My paper is titled ‘Strategies of reconciliation: First Nations and Cantonese evangelicals in Vancouver, BC.’ Here’s the abstract:

This paper performs an empirical analysis of how Cantonese evangelicals have ministered to First Nations populations in British Columbia. Based on 50 key informant interviews and three focus groups, I argue that Cantonese-speaking evangelicals recognize to some extent their duty to help First Nations either through charity or through social justice lobbying as an extension of living out an evangelical understanding of the Gospel. However, these understandings are differential based on their comprehension of orientalization and how to practice evangelical theology based on experiences of racialization. I consider three approaches: a progressive evangelical theology that mandates policy advocacy, a conservative evangelical practice that emphasizes charity work, and lay Cantonese evangelical participation in both strands while being critical of First Nations poverty. This paper contributes to both Asian North American and indigenous religious studies by pointing to the complex potentials for unexpected collaborative avenues in the struggle against white settler ideologies.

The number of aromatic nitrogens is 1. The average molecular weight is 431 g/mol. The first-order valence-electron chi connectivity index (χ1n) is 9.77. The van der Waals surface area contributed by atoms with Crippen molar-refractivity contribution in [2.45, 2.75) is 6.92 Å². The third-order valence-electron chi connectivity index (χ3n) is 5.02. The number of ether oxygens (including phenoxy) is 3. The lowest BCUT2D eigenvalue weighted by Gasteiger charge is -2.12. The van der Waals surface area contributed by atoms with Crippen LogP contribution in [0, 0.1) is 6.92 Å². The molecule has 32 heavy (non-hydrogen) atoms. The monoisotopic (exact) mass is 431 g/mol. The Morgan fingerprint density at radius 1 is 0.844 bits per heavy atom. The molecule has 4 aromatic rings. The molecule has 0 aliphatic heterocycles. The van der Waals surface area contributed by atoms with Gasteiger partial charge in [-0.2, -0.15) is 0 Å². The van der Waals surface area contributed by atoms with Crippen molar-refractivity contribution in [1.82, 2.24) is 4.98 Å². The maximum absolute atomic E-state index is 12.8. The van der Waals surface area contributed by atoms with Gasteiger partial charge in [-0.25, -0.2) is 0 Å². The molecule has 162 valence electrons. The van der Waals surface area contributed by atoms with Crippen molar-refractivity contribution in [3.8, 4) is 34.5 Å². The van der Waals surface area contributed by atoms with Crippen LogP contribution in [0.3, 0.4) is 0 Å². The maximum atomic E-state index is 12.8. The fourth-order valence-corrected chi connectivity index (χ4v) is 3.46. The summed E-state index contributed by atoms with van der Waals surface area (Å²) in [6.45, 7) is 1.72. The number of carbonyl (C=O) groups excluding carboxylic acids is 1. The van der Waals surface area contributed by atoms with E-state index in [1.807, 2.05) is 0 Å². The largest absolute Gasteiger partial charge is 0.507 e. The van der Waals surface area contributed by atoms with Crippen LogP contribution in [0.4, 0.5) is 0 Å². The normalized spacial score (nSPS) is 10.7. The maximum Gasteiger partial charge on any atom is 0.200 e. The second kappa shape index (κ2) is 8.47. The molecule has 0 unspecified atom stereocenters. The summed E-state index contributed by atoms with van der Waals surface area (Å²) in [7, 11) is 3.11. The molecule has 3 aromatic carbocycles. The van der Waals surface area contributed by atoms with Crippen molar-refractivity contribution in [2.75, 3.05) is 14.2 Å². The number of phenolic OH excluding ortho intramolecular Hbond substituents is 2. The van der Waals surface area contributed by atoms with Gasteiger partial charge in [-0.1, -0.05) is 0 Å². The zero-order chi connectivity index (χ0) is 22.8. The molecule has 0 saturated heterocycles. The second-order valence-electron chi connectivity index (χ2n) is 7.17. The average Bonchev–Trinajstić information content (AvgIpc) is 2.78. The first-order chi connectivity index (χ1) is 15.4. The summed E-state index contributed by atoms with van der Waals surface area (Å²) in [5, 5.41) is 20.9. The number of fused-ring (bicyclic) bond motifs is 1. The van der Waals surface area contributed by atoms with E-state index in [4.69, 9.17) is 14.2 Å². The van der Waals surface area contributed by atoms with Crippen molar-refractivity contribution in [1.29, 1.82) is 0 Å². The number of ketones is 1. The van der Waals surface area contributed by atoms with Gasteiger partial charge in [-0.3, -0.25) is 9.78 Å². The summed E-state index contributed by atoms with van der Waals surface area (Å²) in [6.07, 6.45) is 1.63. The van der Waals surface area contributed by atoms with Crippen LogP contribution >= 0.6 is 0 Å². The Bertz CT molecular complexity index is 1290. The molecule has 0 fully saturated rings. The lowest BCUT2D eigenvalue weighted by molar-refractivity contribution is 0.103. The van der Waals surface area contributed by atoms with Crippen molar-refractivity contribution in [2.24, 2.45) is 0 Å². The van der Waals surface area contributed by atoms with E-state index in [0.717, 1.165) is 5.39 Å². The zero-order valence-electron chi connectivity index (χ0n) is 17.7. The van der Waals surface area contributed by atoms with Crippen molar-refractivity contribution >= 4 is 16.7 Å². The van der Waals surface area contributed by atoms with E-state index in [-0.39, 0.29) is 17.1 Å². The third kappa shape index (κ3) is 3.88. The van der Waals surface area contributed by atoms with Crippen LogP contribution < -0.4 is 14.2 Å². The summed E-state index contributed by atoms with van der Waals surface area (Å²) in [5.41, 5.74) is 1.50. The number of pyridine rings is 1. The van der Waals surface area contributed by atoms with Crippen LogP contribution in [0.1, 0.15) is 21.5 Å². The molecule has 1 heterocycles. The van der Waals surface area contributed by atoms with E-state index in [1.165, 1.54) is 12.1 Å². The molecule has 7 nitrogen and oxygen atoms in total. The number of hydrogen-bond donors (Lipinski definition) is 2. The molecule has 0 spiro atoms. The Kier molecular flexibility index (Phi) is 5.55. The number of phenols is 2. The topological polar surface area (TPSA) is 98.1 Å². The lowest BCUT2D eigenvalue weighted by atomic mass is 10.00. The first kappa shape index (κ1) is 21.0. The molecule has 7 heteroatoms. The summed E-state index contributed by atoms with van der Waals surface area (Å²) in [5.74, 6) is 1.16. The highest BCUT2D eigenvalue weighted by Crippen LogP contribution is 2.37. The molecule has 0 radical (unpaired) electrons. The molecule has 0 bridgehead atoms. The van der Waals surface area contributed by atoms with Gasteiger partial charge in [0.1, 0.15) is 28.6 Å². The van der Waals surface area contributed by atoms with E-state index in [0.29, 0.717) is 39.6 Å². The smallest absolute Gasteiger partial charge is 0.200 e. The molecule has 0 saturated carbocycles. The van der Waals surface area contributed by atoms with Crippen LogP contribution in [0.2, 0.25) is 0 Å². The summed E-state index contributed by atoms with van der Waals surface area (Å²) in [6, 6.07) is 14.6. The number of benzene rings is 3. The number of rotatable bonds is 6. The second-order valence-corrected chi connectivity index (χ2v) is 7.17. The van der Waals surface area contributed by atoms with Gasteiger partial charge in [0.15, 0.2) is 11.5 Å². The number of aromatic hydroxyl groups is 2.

I’m also excited for several of the other sessions that ANARCS is sponsoring, including a very promising ‘quad-sponsored’ session titled ‘Placing the Subfield’ that will discuss the ‘Americas’ in the North American religions.

If you are in Baltimore and want to meet up, I’d be very happy to do so. I’m looking forward to a very productive AAR and to learning a lot from my friends and colleagues.

CFP: AAR 2013: ANARCS

Call for Papers | AAR 2013: Asian North American Religions, Cultures, and Society Group

The Group invites and welcomes individual papers, panel proposals, and nontraditional ways of sharing scholarly work that address:

  • Issues of empire, militarization, after-war trauma and memory;
  • Creative resistance practices;
  • Asian American Catholic life and Baltimore as the bastion of American Catholic life;
  • Asian American religious life in the greater Baltimore-DC metropolitan area;
  • Multiracial/Interracial bodies and theologies;
  • Exploring categories of “North” or “Asian” in Asian North American religion, culture, and society;
  • Intersections with Native American and indigenous critiques of settler colonialism; and
  • Any other critical aspect of Asian North American religion/s, culture, and society.

In addition to paper and panel submissions, we encourage the submission of nontraditional ways of sharing scholarly work and welcome a variety of formats to promote interactive sessions. Submissions are made directly to AAR.

ANARCS Steering Committee